● By this time it should have been obvious that Jeremiah’s prophecies were coming to pass. Twice Nebuchadnezzar had come and with impunity had humbled Judah (Jeremiah 37–39).
— But Zedekiah was no wiser than his brother, Jehoiakim, or his nephew, Jehoiachin. He too began to look for ways to break the Babylonian yoke
— Ignoring the repeated warnings of Jeremiah, he rebelled, and once again the Babylonians came against Jerusalem.

● Zedekiah had ignored Jeremiah’s advice, but sought him when the siege started (Jeremiah 21:1–2).
— The Lord says, “I myself will fight against you” (Jeremiah 21:3–10).

● Jeremiah prophesied of the impending downfall of Judah (Jeremiah 21:11–14).

● Zedekiah will see Nebuchadnezzar with his eyes and be taken in Babylon (Jeremiah 34:1–3).

● The Lord denounced Zedekiah and Judah for re-enslaving freed servants (Jeremiah 34:8–22).

— This is the first time the word Jew appears in the Old Testament (v. 9). It is used here in the general sense of “being an Hebrew or an Hebrewess.”

● A temporary respite (Jeremiah 37:5–7). At this point an army of the pharaoh moved north to meet Nebuchadnezzar’s forces, and he temporarily pulled away from Jerusalem to meet the threat from the south.

— The hopes of the Jews soared, but again Jeremiah dashed them to pieces. He prophesied that the Egyptian army would return to Egypt and that the siege would be reimposed.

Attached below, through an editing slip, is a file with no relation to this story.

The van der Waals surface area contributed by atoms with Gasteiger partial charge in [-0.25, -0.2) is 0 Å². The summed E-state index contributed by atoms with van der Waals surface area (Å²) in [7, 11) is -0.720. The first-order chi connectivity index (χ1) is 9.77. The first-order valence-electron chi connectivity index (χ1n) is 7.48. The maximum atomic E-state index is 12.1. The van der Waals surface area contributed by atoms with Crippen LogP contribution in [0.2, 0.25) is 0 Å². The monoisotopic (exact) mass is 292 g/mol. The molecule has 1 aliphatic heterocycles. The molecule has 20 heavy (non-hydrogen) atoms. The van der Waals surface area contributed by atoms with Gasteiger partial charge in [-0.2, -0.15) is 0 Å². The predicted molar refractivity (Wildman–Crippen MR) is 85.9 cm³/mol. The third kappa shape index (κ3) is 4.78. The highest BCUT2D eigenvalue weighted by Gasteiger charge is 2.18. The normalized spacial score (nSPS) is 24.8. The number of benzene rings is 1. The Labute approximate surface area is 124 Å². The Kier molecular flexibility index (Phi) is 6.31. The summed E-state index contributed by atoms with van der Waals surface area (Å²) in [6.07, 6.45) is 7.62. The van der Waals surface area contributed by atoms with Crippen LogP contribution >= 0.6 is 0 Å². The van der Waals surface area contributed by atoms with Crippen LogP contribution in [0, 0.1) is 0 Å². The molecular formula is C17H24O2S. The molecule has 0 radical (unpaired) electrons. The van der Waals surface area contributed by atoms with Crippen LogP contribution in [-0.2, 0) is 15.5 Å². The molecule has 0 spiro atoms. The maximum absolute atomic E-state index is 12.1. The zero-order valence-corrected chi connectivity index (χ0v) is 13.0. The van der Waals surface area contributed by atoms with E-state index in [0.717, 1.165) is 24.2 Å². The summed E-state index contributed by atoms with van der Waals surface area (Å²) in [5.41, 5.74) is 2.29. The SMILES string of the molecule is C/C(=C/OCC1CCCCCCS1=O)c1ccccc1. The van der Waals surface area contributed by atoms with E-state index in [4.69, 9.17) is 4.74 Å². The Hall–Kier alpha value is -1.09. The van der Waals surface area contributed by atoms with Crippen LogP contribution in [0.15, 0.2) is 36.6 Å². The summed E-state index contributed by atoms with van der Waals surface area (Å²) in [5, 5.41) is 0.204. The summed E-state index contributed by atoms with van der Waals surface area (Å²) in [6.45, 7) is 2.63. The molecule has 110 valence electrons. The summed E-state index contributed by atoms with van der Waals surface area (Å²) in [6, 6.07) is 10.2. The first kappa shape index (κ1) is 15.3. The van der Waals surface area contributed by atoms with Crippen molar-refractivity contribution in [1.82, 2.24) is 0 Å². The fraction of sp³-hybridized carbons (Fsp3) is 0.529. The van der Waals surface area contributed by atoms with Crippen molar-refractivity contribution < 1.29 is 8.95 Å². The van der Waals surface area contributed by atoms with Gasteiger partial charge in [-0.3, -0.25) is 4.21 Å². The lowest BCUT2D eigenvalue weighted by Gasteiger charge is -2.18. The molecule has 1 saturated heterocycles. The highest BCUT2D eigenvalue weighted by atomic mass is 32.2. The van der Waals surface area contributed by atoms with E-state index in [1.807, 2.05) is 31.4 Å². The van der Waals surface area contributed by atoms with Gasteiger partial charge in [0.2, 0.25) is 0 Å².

● Jerusalem will be burned with fire (Jeremiah 37:8–10). So helpless will Judah be, according to Jeremiah, that even if the entire Chaldean army were wounded in the battle with Egypt, they would still succeed in destroying Jerusalem.

● Jeremiah’s counsel to surrender was not welcome (Jeremiah 37:11–15). He was viewed as a traitor.

● Jeremiah is thrust into prison. During the time that the siege was lifted, Jeremiah decided to return to the land of Benjamin to visit his hometown. The Jewish leaders seized this opportunity to make their move. Accusing him of fleeing to join the Chaldeans, they had him arrested, beaten, and imprisoned.

● Zedekiah asked Jeremiah secretly if there were any further word from the Lord, showing his weak and vacillating character (Jeremiah 37:16–17; 37:18–21). Jeremiah remained in prison.